Crimson opinion writer

Ruben E. Reyes Jr.

Ruben E. Reyes Jr. '19 is a former Editorial Chair and Editorial Writer living in Leverett House. He studies History and Literature, and is originally from Diamond Bar, California. His interests include United States politics, race, structural inequity, and pop culture.

Crimson opinion writer Ruben E. Reyes Jr. can be reached at

Latest Content


America’s Most Important Leading Man

When someone claims that they’re “just not attracted to Asian men,” it isn’t a matter of preference. It’s an example of the way Americans reinforce systems of oppression on an individual level.


DAMN. and the Consumption of Black Art

So don’t consume black art born of black grief without being down for the cause.


​Navigating Járvar University

I am tired of being overcome with emotion when, yet again, the administration refuses to acknowledge that my experiences are different because I come from an intersectionally marginalized background, and that no, we are not all homogenous privileged Harvard students.


​Living in a Machista World

There’s a way of preserving a sweet, Salvadorean, Mexican, or Latin American culture while getting rid of its painful, violent, oppressive components for the benefit of men and women yet to be born into it. There’s a way of rethinking our machista world.


​English Only, Please

If I don’t speak Spanish, I’ll lose it, and my children will lose it. The loss of mi cultura y mi historia is not worth your comfort, so I’ll continue to hablar en la combination de Español y Ingles que amo tanto.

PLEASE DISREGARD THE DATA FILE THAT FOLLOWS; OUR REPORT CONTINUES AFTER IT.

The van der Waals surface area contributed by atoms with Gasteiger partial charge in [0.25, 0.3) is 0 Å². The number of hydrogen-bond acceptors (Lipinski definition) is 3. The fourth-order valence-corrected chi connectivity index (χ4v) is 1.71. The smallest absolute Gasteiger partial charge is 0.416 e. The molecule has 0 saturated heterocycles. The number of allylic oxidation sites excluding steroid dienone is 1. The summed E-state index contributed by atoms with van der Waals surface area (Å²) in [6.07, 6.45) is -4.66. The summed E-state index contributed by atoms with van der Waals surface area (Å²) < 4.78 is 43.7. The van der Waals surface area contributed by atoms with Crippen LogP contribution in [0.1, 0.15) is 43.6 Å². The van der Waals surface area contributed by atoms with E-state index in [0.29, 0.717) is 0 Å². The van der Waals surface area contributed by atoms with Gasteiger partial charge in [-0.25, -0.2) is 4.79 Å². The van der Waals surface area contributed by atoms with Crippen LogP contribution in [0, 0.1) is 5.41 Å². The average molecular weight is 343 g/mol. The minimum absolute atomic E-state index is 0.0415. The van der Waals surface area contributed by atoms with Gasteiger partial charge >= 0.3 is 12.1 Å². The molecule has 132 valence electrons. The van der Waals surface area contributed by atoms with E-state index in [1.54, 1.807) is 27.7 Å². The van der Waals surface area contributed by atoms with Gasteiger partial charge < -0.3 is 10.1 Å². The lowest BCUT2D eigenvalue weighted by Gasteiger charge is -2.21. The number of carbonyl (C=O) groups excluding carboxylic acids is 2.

The Forgotten Ones

We come up with answers for the problems we’ve diagnosed in the Latinx community. In our heads, we’re doing God’s work but, suddenly, the realization that we are the select few—the glowing brown chosen ones—comes crashing down on us. There’s no purpose in learning or scheming or brainstorming the best ways to help your community if you run so far away from them in order to do so.


​When Dreams Aren’t Enough

As an institution that places so much weight on where we will be post-graduation, and the ways we will choose, as alumni, to shape the world, Harvard is committing a disservice by ignoring the reality that not all students feel entitled to make the jump into a world of suits, high heels, social capital, and class.

Labor Column

El Pueblo Unido

I wondered if that girl would have sung a different tune if she could see her community reflected in the brown hands roughened from serving the privileged students at one of the most prestigious universities in the world.


Don't Close the Borderlands

The subtlety of this truth, of the lie that we don’t belong, is gone. People will say to our faces that our immigrant narratives, our lives on the borderlands, and our melanin are now worth questioning.


Masculinity Kills

A lifetime of unchallenged masculinity, nearly identical to yours, propelled the bullets that cut into the flesh of her stomach and then her head. It allowed the killer to say that “it was easy to kill.”


Dissent: ​Undocumented Students Deserve Better

Those students who are already vocal about their status can be traced through coverage they have received in the media, and the declaration of Harvard as a sanctuary campus will only reassure them of the University's commitment to them.


Whose Harvard?

A broken promise is seeing through the smoke screen of admissions pamphlets, looking at your browness in a mirror, and wondering whose Harvard you’ve been admitted into.


This Is My Country, Too

We will write. We will fight. We will protest. We will remind them that this is our country, too.


Dance for Me

We can be seen for our beauty, our sexuality, but to open our mouths and demand for change is impossible.


​I Ain’t Your Teacher

R: Feed me a diverse curriculum, please. Z: I can’t describe the unimaginable feeling of validation that would come from seeing the narrative of our community gracing the pages of syllabi and being discussed in section.